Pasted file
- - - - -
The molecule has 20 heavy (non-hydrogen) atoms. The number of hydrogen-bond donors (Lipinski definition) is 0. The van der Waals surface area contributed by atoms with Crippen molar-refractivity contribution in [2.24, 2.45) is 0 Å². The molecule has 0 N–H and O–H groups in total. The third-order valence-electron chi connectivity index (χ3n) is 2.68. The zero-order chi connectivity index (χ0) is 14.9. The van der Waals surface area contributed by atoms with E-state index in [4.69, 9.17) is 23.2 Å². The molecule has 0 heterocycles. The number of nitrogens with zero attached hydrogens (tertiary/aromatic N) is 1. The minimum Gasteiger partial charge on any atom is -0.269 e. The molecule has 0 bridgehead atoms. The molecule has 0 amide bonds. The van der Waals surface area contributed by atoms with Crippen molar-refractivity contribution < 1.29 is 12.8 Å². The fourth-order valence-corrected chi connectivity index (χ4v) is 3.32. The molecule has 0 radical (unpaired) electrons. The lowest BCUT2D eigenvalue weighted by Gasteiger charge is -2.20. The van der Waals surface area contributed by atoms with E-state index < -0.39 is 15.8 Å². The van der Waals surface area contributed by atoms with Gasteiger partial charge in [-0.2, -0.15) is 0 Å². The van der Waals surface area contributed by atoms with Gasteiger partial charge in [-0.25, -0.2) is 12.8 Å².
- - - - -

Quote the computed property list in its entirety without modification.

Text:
The molecule has 20 heavy (non-hydrogen) atoms. The number of hydrogen-bond donors (Lipinski definition) is 0. The van der Waals surface area contributed by atoms with Crippen molar-refractivity contribution in [2.24, 2.45) is 0 Å². The molecule has 0 N–H and O–H groups in total. The third-order valence-electron chi connectivity index (χ3n) is 2.68. The zero-order chi connectivity index (χ0) is 14.9. The van der Waals surface area contributed by atoms with E-state index in [4.69, 9.17) is 23.2 Å². The molecule has 0 heterocycles. The number of nitrogens with zero attached hydrogens (tertiary/aromatic N) is 1. The minimum Gasteiger partial charge on any atom is -0.269 e. The molecule has 0 bridgehead atoms. The molecule has 0 amide bonds. The van der Waals surface area contributed by atoms with Crippen molar-refractivity contribution < 1.29 is 12.8 Å². The fourth-order valence-corrected chi connectivity index (χ4v) is 3.32. The molecule has 0 radical (unpaired) electrons. The lowest BCUT2D eigenvalue weighted by Gasteiger charge is -2.20. The van der Waals surface area contributed by atoms with E-state index < -0.39 is 15.8 Å². The van der Waals surface area contributed by atoms with Gasteiger partial charge in [-0.2, -0.15) is 0 Å². The van der Waals surface area contributed by atoms with Gasteiger partial charge in [-0.25, -0.2) is 12.8 Å².